Chances are you’ve probably heard of the term “undetectable”, “undetectable viral load” or “UVL” when chatting to friends or potential sexual partners, on apps or social media, or in blogs, magazines and medical journals.
But, what does it mean?
Well, when a HIV positive guy is on treatment, within six months he can, in most cases, achieve an undetectable viral load (UVL). Having a UVL means two important things: he can be sure he won’t transmit HIV to his partners and it improves overall health.
No risk, really?
So is it true that if a HIV positive partner is on treatment and has a UVL sustained (6 months or more), then there is no risk of HIV transmission?
In 2016, the PARTNER study from Europe found that the chance of HIV transmission where one partner had a UVL is negligible. In fact, there were zero transmissions recorded in the study despite approximately 58,000 acts of condomless sex.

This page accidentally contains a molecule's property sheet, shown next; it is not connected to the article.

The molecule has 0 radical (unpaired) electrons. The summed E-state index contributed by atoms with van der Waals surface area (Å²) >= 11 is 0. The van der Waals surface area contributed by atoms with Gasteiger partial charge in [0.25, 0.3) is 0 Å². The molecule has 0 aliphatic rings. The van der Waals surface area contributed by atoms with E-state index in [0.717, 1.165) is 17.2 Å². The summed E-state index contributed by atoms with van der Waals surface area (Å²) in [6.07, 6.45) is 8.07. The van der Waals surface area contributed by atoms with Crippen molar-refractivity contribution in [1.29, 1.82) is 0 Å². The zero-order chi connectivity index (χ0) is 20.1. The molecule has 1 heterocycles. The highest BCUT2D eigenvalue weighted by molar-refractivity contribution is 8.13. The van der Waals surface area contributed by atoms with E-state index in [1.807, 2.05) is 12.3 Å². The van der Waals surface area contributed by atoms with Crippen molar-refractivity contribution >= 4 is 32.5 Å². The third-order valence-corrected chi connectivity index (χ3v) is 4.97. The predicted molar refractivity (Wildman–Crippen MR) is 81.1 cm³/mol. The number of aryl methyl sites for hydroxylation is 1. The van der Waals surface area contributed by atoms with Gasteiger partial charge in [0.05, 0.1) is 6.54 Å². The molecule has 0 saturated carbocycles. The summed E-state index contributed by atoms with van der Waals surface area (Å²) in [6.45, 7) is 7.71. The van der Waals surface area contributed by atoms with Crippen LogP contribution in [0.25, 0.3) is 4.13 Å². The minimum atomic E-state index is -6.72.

In New South Wales, the Opposites Attract study, which focused solely on gay and other men who have sex men, confirmed that HIV positive men who are on treatment and have an undetectable viral load do not transmit the virus to their partners.
Live well with UVL
Aside from the assurance that HIV can’t be transmitted by being undetectable, there are important health advantages for the poz guy.
A UVL allows the immune system to operate to its optimum, not only improving overall well-being but also preventing acute and other serious illnesses.
That’s good news for all
Undetectable viral load is game-changing news for both poz and neg guys. If you’re poz, undetectable comes with amazing health benefits as well as the assurance that you are keeping the guys you play with safe.
And if you’re neg, having sex with a poz guy who’s undetectable can give you the confidence that you won’t get HIV. UVL puts safety first for everyone.